Car Painters in Whangarei

Car Painters in WhangareiKamo Panel & Paint Ltd. can help you with any paintwork jobs you need on your vehicle and can do the panelwork too. Whether it's an insurance job (we deal with all insurance companies), just a tidy up of your paintwork or a complete respray call us or pop in for a free quote.

We have kept abreast of the innovations in panelbeating and painting which are many. We have a paint mixing bank and computerised formula access and can make any paint colour required in either lacquer or modern paints. Anything can be done from a single panel touch up (such as when the garage has shrunk and you scrape the corner of your bumper) to a complete respray. A common problem these days is the clearcoat lifting making the panel look blotchy. To rectify this the clearcoat has to be removed and the panel resprayed. Sometimes though a cut and polish can make a huge difference to paint which has oxidised.

Dashboard and window trims off a Model A, wood-grained in Mahogany. These pieces are metal made to look wood and were quite common on old cars.

Car painting over the years

Painting apprenticeships in the 1950's were a very physical job with no power tools. To prepare a car for a repaint took two people two days and involved wet rubbing (using sandpaper and a bucket of water - not to mention bleeding fingers with no fingerprints).

To buy a new car in those days you had to have overseas funds and usually a car to trade in. If you met that criteria your name would go on a waiting list for the car you wanted. Colours were varied but metallics were not common and you ordered the paint from a supplier whereas today most shops make up their own. To personalise their vehicle some people would "two-tone" their car, a favourite being to get the roof repainted in a different colour on a car such as the mid 50's Vauxhalls. Commercial vehicles would be in primer only and the business concerned would get the vehicle painted in their own colours then signwritten.

There were basically only two types of paint - enamel and lacquer and Dulux was the most common make. A lacquer finish was expensive with many coats of paint and man hours. The vehicle would have to be rubbed down again before the final coats were applied and it was then cut and polished by hand. Enamel was sometimes heated (hot spraying) and applied with no dilution giving a very thick glossy finish. Dulux 93 spraying enamel was a popular product being easy to apply and giving a good finish and was available right up to the 1990's before being replaced with a different product. Dulon lacquer is still available and being used but the more common paints are now 2-pack which is the colour plus a hardener and these are finished off with a clear coat. Many paints are also made to be much more UV resistant than before. First memories of a 2-pack paint was Durothane around 1969 which was developed for use on Concorde.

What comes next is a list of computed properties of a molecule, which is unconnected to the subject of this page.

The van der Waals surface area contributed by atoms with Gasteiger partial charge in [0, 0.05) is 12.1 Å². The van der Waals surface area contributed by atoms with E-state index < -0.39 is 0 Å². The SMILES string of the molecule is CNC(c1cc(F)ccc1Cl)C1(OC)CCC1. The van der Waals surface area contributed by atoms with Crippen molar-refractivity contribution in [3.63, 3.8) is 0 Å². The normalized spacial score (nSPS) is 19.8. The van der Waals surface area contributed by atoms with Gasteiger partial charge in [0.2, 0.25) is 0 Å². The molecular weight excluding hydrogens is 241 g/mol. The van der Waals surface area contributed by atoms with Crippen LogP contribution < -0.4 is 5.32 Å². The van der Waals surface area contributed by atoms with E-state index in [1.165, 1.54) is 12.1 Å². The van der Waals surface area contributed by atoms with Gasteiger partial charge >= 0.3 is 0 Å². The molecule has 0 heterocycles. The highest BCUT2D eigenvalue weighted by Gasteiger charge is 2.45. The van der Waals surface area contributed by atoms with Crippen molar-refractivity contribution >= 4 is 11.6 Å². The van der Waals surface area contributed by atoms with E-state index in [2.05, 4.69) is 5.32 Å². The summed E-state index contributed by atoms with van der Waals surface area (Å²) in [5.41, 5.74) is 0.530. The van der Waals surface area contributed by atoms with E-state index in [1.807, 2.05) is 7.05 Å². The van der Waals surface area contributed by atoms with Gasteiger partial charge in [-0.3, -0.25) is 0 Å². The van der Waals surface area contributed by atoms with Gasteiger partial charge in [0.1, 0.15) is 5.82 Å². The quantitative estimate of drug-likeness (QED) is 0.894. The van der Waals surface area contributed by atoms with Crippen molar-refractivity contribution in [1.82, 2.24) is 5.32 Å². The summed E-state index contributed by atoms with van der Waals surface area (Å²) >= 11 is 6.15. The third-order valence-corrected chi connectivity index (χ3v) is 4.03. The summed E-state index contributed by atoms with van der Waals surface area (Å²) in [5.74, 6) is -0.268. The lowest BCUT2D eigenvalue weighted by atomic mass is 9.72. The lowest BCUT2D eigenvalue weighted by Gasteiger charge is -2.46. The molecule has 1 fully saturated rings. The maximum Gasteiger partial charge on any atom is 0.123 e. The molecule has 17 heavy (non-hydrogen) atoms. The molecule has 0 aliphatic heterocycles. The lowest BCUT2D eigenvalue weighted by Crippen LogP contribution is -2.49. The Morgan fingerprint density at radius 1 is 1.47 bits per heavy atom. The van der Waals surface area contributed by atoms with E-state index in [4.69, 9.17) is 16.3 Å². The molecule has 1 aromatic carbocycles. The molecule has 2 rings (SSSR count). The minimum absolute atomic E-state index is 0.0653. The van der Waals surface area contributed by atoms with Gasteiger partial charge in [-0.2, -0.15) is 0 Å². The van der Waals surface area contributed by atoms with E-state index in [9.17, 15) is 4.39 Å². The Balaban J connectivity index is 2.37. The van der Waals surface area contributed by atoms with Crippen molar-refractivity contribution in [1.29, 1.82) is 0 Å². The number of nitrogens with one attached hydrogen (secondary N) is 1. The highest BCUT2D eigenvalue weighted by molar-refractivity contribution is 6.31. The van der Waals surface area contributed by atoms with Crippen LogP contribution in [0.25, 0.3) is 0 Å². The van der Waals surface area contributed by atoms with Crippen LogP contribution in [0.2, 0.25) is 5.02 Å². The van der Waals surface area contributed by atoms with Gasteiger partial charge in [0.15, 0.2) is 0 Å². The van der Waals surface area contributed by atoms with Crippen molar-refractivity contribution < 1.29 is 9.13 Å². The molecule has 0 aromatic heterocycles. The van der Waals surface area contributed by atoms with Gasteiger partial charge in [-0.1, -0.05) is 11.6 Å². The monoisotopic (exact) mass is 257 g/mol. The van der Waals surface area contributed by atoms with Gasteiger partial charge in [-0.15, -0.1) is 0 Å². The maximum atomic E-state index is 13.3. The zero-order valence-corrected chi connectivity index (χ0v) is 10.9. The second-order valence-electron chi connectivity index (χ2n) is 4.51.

Around the late 1960's tinting systems for paintshops started coming in whereby you bought a variety of tinters and were supplied formulas to make up your own paint colours. You then poured the different tinting colours into a container using the "float" to add the right amount of each tinter. Eye Matching was then used to adjust the mixture if necessary by adding a bit more of whatever tinter was needed. Nowadays digital scales have replaced the old float system and instead of having formulas in swatch books these are now on computer downloads but the swatch books still show you the actual colours. Vehicle colours have come a long way since Henry Ford said you can have any colour as long as it's black. Now as well as metallic colours there are also pearls which contain a myriad of different coloured particles.

Over the last 20 years or so there have been many improvements and innovations for paintshops. Dry rubbing has come in using power sanders attached to vacuum machines to keep dust down although wet rubbing is still used. Whereas suction fed guns were the norm now gravity fed guns are more common and different guns are used for different finishes. To hasten drying time on smaller jobs infra-red lamps are used which can prevent moisture problems such as blushing. Air brushing of designs on vehicles has also partly replaced the signwriters art, as have stick-on coachlines.

Kamo Panel & Paint Ltd. have a painter who can still do hand painted coachlines (using a special brush and a steady hand!). He can also do the dying art of Woodgraining - making metal look like wood as can be seen on some of the older cars on dash boards and window surrounds.